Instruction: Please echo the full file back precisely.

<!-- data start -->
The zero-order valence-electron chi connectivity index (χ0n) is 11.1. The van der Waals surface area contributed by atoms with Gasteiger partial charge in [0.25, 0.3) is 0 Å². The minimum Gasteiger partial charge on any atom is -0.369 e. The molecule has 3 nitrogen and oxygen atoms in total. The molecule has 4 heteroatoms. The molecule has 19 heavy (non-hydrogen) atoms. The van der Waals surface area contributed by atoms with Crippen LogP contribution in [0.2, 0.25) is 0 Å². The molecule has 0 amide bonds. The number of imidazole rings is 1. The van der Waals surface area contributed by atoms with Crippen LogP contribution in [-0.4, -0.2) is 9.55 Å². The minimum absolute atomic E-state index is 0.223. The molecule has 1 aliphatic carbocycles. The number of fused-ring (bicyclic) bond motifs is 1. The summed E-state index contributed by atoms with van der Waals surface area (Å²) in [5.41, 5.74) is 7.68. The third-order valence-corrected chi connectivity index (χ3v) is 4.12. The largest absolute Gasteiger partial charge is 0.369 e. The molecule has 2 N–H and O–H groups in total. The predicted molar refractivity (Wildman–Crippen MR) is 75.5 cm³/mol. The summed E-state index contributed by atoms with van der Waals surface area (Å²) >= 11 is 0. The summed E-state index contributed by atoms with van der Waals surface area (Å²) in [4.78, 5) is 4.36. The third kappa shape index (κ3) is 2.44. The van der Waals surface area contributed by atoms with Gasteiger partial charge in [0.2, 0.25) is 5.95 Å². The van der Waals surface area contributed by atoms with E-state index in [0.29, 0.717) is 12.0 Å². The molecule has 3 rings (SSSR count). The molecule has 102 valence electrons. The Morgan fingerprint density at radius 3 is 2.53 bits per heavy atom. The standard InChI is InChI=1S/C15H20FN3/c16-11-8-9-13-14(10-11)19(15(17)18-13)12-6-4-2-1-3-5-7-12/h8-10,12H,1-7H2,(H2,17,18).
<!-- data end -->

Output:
The zero-order valence-electron chi connectivity index (χ0n) is 11.1. The van der Waals surface area contributed by atoms with Gasteiger partial charge in [0.25, 0.3) is 0 Å². The minimum Gasteiger partial charge on any atom is -0.369 e. The molecule has 3 nitrogen and oxygen atoms in total. The molecule has 4 heteroatoms. The molecule has 19 heavy (non-hydrogen) atoms. The van der Waals surface area contributed by atoms with Crippen LogP contribution in [0.2, 0.25) is 0 Å². The molecule has 0 amide bonds. The number of imidazole rings is 1. The van der Waals surface area contributed by atoms with Crippen LogP contribution in [-0.4, -0.2) is 9.55 Å². The minimum absolute atomic E-state index is 0.223. The molecule has 1 aliphatic carbocycles. The number of fused-ring (bicyclic) bond motifs is 1. The summed E-state index contributed by atoms with van der Waals surface area (Å²) in [5.41, 5.74) is 7.68. The third-order valence-corrected chi connectivity index (χ3v) is 4.12. The largest absolute Gasteiger partial charge is 0.369 e. The molecule has 2 N–H and O–H groups in total. The predicted molar refractivity (Wildman–Crippen MR) is 75.5 cm³/mol. The summed E-state index contributed by atoms with van der Waals surface area (Å²) >= 11 is 0. The summed E-state index contributed by atoms with van der Waals surface area (Å²) in [4.78, 5) is 4.36. The third kappa shape index (κ3) is 2.44. The van der Waals surface area contributed by atoms with Gasteiger partial charge in [0.2, 0.25) is 5.95 Å². The van der Waals surface area contributed by atoms with E-state index in [0.29, 0.717) is 12.0 Å². The molecule has 3 rings (SSSR count). The molecule has 102 valence electrons. The Morgan fingerprint density at radius 3 is 2.53 bits per heavy atom. The standard InChI is InChI=1S/C15H20FN3/c16-11-8-9-13-14(10-11)19(15(17)18-13)12-6-4-2-1-3-5-7-12/h8-10,12H,1-7H2,(H2,17,18).